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The Fight to Decriminalize HIV Status in Ohio

Kim Welter (she/her) of Equality Ohio and Randle Moore (he/him) of Equitas Health sat down to talk about OHMM and the work to decriminalize HIV status in Ohio.

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HIV is not a crime Awareness Day observed on February 28th

Rep. Liston files resolution to recognize December 1 as World AIDS Day in Ohio

The Ohio Health Modernization Movement (OHMM) is a coalition of organizations and individuals dedicated to ending the criminalization of HIV in Ohio. On April 6, OHMM sent a letter to officials to officials in every Ohio county––including sheriffs, prosecutors and judges.

These are the asks:

  • Non-violent individuals at risk of harm from COVID-19 should be released. Incarcerated populations should be lowered by releasing pre-trial detainees, administrative detainees, cease arrests for breaking old, outdated laws that criminalize people living with HIV.
  • Immediate release of all non-violent individuals at higher risk of harm from COVID-19 infection, including people over 60, and those with underlying health conditions that infectious disease experts say increase their risk, e.g., lung disease, heart disease, diabetes, cancer, or a compromised immune system;
  • Rapidly decrease incarcerated populations by releasing people detained pre-trial, people detained for administrative reasons including failure to appear or parole violations, and people serving a sentence of a year or less; and
  • Cease arrests for offenses outlined in Ohio Rev. Code § 2903.11(B)(1), Ohio Rev. Code § 2907.24, Ohio Rev. Code § 241, Ohio Rev. Code § 2907.25, Ohio Rev. Code § 2921.38, and Ohio Rev. Code § 2929.14 that rely on an individual’s HIV status as proof of intent to harm, as well as all low level offenses.


CANAPICaracole Inc.
Equality OhioEquitas Health
William Booth, Miami Valley Positives for PositivesThe AIDS Task Force of Greater Cleveland
The “DIRT “Advocacy MovementThe Sankofa Initiative
We Think 4 a ChangeGraig Cote
Olga Irwin, Positive Women’s NetworkGina Jakeway
Bryan C. Jones, HIV advocate/activistJerry Mallicoat, Rainbow Elder Care of Greater Dayton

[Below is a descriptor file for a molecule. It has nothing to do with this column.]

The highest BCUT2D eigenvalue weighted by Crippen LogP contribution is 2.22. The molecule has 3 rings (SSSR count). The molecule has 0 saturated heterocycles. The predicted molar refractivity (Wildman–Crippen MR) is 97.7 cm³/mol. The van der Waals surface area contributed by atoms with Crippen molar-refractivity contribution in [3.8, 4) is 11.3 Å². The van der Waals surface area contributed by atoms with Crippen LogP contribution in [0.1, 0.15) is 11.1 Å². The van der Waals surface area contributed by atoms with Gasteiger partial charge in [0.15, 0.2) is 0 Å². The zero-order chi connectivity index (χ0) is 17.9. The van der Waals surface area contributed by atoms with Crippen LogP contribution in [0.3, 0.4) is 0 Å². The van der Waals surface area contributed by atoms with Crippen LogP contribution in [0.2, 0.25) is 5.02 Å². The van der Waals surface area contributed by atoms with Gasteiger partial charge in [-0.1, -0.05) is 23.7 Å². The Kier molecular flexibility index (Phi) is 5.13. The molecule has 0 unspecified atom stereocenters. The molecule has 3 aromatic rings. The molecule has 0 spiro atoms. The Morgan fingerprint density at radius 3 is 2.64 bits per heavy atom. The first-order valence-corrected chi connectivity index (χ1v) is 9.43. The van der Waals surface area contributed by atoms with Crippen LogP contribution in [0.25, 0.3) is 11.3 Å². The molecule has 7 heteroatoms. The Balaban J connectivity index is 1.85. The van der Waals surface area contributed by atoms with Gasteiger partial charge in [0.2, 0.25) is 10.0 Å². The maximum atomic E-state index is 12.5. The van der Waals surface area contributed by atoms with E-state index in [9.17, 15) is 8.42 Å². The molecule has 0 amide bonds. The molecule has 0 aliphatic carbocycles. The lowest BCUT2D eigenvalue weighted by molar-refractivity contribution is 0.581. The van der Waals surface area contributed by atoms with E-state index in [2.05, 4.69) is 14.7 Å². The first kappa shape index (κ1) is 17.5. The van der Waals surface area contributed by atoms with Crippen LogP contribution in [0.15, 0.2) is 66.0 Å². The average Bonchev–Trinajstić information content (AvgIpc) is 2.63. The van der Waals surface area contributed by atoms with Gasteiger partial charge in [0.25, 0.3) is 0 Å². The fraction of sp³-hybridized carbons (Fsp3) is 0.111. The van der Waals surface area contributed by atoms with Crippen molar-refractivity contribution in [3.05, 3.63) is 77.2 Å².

Naimah O’Neal, Lateefah’s Haven 




VOICES: HIV diagnosis still brings stigma, legal complications

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Doctors Carlos Malvestutto and Michael Para say anti-science Ohio laws perpetuate fear, sending innocent people with HIV to jail.

For the good of all of us, it is time we modernize HIV laws, writes Infectious disease expert, Dr. Carl Fichtenbaum.

Let’s end the HIV epidemic urges Dr, Yasmin Bradley in the Courier. What does HIV in Ohio look like today? The present looks far better than the past.



Kent woman, Kimberley Gantz, living with HIV for 18 years urges updates to Ohio laws. She tested positive for HIV thanks to a man she dated.


Ohio law codifies fear, discrimination for people living with HIV/AIDS argues Graig Cote, a person living with HIV/AIDS in Columbus. He has been an advocate for people living with HIV/AIDS for more than 30 years.


Ohio HIV Laws must catch up with science and society say Drs. Barbara Gripshover and Ann Avery,  infectious disease specialists in Cleveland.


Medical advances and increasingly affordable medications can now make HIV-positive individuals nontransmissable — if they know their status and seek treatment writes the Editorial Board of and The Plain Dealer


Naimah O’Neal has lived with HIV for 30 years. She was diagnosed in 1992 at the age of 29.


She believes she either got the virus from her husband, who was using substances, or from receiving blood after she broke her arm in her 20s.

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Doctors: Anti-science Ohio laws perpetuate fear, sending innocent people with HIV to jail

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DisruptNow Podcast’s Rob Richardson talks with Infectious disease expert, Dr. Carl Fichtenbaum about how fear drives modern HIV Laws in Ohio and why current HIV Laws are against the public health Interest.